I am sorry to hear that your girl Shuggy is now unable to use her rear legs properly and is not eating.
She may not be eating because she cannot eliminate because she is unable to get into position, or hold herself in position, to go, or she may also not be able to feel a full bladder or have the ability to urinate on her own.
Your cat may have one of a few things occurring.
I am glad her radiographs looked normal. That rules out a fracture, dislocation or other bony disease.
Further diagnostics such as an ultrasound of her heart, as well as cultures of her urine or blood and a complete blood count may help narrow things down.
If she does go outdoors unsupervised trauma to her spine is a possibility but it should leave some external signs, which you don't mention, and should have shown up on her radiographs.
Another possibility is diskospondylitis, a bacterial or fungal infection of the intervertebral disks and surrounding vertebrae. It is usually caused by an infection somewhere else that has been spread to the vertebrae by the blood supply. It is a painful condition. Treatment is usually antibiotics or antifungals for at least 8 to 12 weeks, sometimes as long as a year. Some of these cats require surgery to remove as much of the infection as possible and possibly stabilize the spine. Frequent re-evaluations by her veterinarian are necessary. Prognosis depends upon the amount of damage done and the organism causing the infection.
Intervertebral Disc Disease happens when the spongy disc or disc material between the vertebrae slips up and compresses the spinal cord causing pain and weakness or paralysis. Because these are soft tissue structures their prolapse doesn't show up on radiographs initially. Sometimes months later we can see signs of bony bridging. It can be treated with anti-inflammatories and rest or surgery depending upon how much function is lost and how much pain the patient is in. Prognosis is much better if the patient's sense of deep pain remains intact and if surgery is done quickly in the cases that require it. It does not usually cause a fever.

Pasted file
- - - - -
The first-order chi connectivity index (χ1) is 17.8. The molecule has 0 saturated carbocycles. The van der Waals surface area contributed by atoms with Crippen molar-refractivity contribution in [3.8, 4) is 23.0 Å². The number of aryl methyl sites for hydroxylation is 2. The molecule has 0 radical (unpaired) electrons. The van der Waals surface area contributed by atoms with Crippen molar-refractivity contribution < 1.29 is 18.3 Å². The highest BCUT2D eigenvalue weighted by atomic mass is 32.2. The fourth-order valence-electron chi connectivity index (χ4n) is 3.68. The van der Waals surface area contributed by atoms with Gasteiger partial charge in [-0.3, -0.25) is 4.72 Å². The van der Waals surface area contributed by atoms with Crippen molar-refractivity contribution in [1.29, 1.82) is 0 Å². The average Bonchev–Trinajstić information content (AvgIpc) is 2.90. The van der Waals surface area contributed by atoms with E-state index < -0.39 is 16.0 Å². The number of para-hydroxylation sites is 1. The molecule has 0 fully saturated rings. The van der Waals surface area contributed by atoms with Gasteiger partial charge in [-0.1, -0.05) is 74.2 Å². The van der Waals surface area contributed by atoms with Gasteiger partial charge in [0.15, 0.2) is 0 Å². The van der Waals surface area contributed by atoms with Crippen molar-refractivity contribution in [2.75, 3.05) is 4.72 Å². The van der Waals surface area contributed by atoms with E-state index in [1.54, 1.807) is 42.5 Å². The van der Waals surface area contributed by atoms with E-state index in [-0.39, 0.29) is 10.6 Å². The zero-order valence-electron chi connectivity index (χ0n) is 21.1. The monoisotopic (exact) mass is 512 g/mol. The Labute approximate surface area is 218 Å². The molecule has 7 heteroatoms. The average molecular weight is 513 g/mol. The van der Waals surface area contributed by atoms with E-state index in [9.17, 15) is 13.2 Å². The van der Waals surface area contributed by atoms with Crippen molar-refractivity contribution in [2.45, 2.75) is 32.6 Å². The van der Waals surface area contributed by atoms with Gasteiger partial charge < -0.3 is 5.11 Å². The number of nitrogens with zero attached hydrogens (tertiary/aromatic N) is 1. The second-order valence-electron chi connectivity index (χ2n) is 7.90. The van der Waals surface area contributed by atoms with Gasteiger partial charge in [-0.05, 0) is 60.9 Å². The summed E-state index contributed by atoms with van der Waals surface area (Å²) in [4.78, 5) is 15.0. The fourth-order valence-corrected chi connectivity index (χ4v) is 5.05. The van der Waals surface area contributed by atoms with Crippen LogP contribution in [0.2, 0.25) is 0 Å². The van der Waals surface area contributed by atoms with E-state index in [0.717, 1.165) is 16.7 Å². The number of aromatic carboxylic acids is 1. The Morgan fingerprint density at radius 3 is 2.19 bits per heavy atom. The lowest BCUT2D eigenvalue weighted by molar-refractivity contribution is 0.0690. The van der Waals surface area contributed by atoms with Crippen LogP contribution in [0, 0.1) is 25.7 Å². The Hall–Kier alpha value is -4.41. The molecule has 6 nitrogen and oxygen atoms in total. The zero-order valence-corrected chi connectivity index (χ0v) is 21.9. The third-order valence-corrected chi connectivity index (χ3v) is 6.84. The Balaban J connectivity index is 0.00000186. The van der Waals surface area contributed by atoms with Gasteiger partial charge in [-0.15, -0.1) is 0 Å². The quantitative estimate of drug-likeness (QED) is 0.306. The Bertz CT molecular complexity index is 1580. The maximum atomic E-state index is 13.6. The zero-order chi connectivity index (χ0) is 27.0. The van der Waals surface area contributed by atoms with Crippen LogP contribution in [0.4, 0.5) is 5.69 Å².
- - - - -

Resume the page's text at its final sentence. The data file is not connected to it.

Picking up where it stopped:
Fibrocartilaginous Emboli is a piece of a degenerated intervertebral disc that has broken off and lodged in a small artery or vein near the spinal cord blocking the blood supply to her spinal cord and degeneration of the cord. It is often one sided, only painful the first few minutes to hours, and doesn't cause a fever. Signs don't progress after 24 hours unless another emboli is thrown. Prognosis depends upon how much damage is done initially. Recovery is slow and gradual, the most improvement happens between day 21 and 42, and may not happen at all if his sense of pain perception is lost.
But the most likely cause of her condition is an Aortic Thromboembolism (saddle thrombus). This is a blood clot that formed in the heart, usually secondary to a primary heart disease called cardiomyopathy, and has lodged in her aorta usually cutting off the circulation to her rear legs. This condition is very painful. It has a higher incidence in males but females can be affected too. Temperature of the affected limbs is sub-normal. Her pads on her rear feet may feel cooler and look darker in color compared to her front foot pads due to poor circulation. Treatment is anti-clotting medication like heparin or low dose aspirin as well as pain medication such as Buprenorphine and treatment of the primary heart disease that predisposed her to developing a clot. Prognosis is very poor because of the damage done by the clot as well as the underlying heart disease. Recovery may take weeks.
Your girl needs further diagnostic testing as soon as possible. Until we know why she is the way she is we cannot direct treatment.
Please let me know if you have any further questions.